For a class project, three MIT students developed a way to use a 3-D printer to form soft-serve ice cream into any given shape as a technique to encourage students to learn about science. But is bribing our kids with high-tech desserts really the way to get them interested in their education?
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Science meets sweets

Massachusetts Institute of Technology students Kyle Hounsell, Kristine Bunker and David Donghyun Kim created an ice cream machine that implements the technology of a 3-D printer to transform ordinary soft-serve ice cream into specific shapes. The machine was created to fulfill an assignment for MIT Professor John Hart's class in additive manufacturing. The students used a Cuisinart soft-serve maker, Kenmore freezer, Solidoodle printer and liquid nitrogen to get the final result — a 3-D soft-serve dessert in the shape of a star.

Inspiration behind development

When asked about the inspiration for the creation of this high-tech soft-serve machine, Bunker told TechCrunch, "We were inspired to design this printer because we wanted to make something fun with this up-and-coming technology in a way that we could grab the attention of kids. We felt that it was just as important to come up with a new technology as it was to interest the younger generation in pursuing science and technology so we can continue pushing the limits of what is possible.”

Ice cream persuasion?

I'm in no way undermining the incredible intelligence of these students, and I'm pretty blown away by the concept of 3-D ice cream. I mean, the closest I've come to making homemade ice cream is the "in a plastic baggie" version that I do with my kids. No technology needed. It's not pretty.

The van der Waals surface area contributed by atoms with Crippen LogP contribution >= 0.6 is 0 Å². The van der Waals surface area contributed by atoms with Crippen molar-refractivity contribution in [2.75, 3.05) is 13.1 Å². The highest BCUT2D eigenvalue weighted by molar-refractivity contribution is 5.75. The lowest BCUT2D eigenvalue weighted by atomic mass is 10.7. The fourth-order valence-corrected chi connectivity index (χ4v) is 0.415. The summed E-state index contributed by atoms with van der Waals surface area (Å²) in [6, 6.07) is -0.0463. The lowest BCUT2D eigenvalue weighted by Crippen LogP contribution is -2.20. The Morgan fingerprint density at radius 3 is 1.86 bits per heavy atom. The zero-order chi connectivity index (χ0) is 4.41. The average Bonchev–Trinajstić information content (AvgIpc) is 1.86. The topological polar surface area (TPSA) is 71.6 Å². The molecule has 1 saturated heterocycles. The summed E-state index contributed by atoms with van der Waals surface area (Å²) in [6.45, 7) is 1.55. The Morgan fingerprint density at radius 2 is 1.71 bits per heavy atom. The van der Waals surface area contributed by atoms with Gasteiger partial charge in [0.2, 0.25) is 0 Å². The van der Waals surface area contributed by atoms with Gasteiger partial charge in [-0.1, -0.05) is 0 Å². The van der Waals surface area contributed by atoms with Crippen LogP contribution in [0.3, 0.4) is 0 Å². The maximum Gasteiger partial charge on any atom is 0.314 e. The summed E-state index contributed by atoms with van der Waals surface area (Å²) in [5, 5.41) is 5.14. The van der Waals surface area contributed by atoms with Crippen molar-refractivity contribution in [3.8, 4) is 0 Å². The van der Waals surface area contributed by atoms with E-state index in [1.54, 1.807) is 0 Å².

However, I'm not convinced that this concept is the thing that will make kids dive into their science homework headfirst. After all, Frankenfoods for kids already come in all shapes and sizes these days. Dinosaur nuggets, anyone? How about alphabet soup, crackers, cookies or cereal? Have any of these fun-shaped foods actually encouraged kids to crack a history book or learn their letters? I would seriously love some hard research on that.

Food should be fun

My littles are big fans of shaped foods. They make eating fun for kids. My 6-year-old loves Scrabble Junior Cheez-Its so he can make his name from the letters in his snack bag. And I've been using cookie cutters to make their sandwiches into unique shapes for years. I totally get the "make food fun for kids" concept, especially when it comes to eating healthy.

Will ice cream really encourage kids to like science class?

The MIT students wanted to create something to engage children and get them excited about science and technology, and that's an admirable charge. But let's face it — ice cream is already something that kids get pretty jazzed about regardless of the shape it is in. My kids could lick an amoeba-shaped puddle of ice cream soup off the hot concrete and still think it's the best thing ever. And they'd probably never ask about the methodology that took the ice cream from frozen treat to melted puddle.

I believe kids already have inclinations toward specific interests from a very young age.

However, I believe kids already have inclinations toward specific interests from a very young age. And if a child who has a slight interest in science, technology or how things work has an opportunity to watch his own custom-shaped ice cream treat being made and learn about the high-tech process along the way, it couldn't help but serve to encourage that interest.

Tell us!^

Would eating shaped soft-serve help amp up your kid's interest in science?

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